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The birds and the bees...

No matter how big and healthy a plant may be, you must have pollination in order for the fruits to develop. Many plants like tomatoes, peppers, and beans have male and female parts within one flower. But for many plants like cucumbers, pumpkins, squash, and melons, their flowering structures are separate. For pollination to occur in these plants, the male pollen must reach the female flower (specifically the stigma) - no matter how far apart they may be.

This can be done various ways. Sometimes, like with corn, wind is the fuel of pollination. This is why corn does best if planted into blocks instead of rows... but for plants whose male and female flowers are separate, they rely on pollinators. This is the reason I LOVE incorporating flowers into the garden. The flowers not only bring pollinators to the garden, but they also bring predatory bugs that get rid of the bad guys.

Although I have been exclusively using marigolds around the garden for the last few years, I am really enjoying experimenting with new varieties of flowers and the benefits they have among the vegetables. Zinnias have definitely become my new favorite. Some other flowers I have grown to love having around are: pentas, black eyed susans, cosmos, sunflowers, coreopsis, and calendula. Calendula is a flower which will thrive in our cooler weather, and we currently have seeds available!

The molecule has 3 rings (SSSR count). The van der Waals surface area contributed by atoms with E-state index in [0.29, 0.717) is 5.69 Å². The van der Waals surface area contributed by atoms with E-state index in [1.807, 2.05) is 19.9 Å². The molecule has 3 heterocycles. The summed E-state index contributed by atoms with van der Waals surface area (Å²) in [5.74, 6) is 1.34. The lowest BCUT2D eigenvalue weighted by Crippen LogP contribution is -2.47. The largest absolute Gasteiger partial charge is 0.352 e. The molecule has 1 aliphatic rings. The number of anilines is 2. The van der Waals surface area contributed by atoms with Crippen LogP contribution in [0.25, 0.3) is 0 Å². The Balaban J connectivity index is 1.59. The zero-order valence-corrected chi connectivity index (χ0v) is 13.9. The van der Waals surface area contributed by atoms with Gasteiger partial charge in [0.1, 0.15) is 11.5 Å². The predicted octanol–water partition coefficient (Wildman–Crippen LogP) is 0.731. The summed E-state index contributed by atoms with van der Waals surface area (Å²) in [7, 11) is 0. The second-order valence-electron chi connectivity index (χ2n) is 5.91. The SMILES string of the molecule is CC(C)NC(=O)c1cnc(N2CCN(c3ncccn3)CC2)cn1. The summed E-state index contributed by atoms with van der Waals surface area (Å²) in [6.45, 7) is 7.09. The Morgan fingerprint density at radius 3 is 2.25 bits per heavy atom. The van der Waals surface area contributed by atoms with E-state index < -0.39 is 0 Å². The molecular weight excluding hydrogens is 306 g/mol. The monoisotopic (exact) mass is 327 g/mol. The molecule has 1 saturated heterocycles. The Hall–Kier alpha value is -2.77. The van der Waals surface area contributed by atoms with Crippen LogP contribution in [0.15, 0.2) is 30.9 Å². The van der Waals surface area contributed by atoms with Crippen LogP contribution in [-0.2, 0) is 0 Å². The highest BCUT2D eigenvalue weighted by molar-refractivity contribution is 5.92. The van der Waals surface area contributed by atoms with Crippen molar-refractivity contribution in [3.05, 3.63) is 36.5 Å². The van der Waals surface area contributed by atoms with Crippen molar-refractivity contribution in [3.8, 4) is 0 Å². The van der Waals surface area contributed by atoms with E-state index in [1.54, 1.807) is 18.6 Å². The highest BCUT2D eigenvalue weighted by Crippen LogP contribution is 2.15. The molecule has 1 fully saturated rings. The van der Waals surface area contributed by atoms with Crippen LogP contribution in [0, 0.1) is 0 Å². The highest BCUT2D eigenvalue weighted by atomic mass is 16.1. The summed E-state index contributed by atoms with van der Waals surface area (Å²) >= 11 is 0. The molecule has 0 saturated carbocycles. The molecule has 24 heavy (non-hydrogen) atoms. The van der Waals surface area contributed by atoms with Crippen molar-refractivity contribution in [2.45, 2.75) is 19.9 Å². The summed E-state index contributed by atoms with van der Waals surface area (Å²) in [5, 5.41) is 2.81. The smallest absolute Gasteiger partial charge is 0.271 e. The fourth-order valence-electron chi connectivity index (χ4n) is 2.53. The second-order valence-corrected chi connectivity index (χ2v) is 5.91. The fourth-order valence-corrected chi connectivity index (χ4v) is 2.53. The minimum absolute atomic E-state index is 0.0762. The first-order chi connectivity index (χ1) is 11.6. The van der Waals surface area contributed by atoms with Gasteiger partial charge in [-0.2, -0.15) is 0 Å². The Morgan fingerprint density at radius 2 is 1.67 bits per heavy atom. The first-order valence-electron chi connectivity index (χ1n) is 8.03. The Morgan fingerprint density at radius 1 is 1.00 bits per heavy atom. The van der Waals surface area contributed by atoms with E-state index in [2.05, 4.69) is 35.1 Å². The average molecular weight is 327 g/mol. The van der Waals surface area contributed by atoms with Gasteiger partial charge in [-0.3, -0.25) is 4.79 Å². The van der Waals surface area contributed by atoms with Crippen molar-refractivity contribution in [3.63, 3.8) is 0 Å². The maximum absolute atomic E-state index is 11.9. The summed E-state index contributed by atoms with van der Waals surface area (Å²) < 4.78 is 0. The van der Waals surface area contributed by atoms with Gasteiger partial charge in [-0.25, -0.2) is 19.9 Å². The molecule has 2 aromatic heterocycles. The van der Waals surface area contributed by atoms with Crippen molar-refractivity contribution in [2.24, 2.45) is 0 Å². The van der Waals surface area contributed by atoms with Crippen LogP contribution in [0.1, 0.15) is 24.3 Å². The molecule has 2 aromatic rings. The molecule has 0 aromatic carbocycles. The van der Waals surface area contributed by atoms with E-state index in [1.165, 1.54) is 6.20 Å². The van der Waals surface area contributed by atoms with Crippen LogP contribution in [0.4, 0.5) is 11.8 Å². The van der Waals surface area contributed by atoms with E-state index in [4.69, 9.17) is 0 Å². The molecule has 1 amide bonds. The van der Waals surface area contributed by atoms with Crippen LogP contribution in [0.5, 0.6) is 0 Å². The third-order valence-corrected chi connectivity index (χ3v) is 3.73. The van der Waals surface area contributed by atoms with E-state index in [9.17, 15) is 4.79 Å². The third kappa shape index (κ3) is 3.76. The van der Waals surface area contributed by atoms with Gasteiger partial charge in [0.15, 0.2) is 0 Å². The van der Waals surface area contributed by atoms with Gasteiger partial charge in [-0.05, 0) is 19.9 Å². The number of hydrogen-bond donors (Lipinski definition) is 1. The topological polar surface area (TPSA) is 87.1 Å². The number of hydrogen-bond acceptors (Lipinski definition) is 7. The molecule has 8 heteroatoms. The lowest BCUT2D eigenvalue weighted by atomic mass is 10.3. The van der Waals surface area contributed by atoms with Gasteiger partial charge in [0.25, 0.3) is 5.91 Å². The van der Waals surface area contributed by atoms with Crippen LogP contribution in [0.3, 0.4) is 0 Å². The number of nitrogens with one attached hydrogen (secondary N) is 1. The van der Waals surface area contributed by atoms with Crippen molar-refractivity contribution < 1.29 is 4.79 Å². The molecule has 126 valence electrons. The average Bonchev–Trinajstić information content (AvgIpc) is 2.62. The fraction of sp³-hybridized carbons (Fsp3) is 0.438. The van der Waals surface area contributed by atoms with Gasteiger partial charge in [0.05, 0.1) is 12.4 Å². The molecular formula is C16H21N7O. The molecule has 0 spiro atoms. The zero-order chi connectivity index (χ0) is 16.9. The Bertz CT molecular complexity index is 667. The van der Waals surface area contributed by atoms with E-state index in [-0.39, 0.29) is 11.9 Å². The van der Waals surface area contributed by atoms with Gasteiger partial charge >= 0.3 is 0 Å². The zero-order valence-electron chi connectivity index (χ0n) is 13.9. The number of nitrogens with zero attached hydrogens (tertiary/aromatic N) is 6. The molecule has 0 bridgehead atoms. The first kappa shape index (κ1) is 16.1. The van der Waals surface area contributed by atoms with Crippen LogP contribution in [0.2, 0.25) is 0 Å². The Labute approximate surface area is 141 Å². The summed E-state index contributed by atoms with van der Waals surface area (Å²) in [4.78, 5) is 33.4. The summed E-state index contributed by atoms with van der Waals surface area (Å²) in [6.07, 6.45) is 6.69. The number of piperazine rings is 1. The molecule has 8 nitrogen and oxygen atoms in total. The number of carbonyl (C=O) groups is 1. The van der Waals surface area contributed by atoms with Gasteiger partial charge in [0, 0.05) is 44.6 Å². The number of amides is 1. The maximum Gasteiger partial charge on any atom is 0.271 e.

But what can you do while waiting for those flowers to bloom, when pollinators are far and few in between? You can take matters into your own hands (literally) and hand pollinate! Although there may be multiple ways to do hand pollinate, this is the method I use…

1. Locate the female flowers (when a plant is first starting to bloom, it is very typical for the plant to only have male flowers for a few days+)

2. Once you can verify there are female flowers, locate a male flower and cut off at the stem

behind the petals

3. Peel off petals while being careful not to damage the middle structure containing the pollen

4. Rub that pollen onto the female flower’s stigma

5. Repeat if needed for more female flowers

6. Wait and watch them grow!

So, if you've previously experienced tiny fruits rotting instead of growing, or lots of flowers but no harvest... lack of pollination might have been to blame. Next time, try hand pollinating.

The more you know, the bigger your harvest can be. Have you done this before? Do you use a different method? Let us know in the comments!

Click below to check out our calendula seeds!

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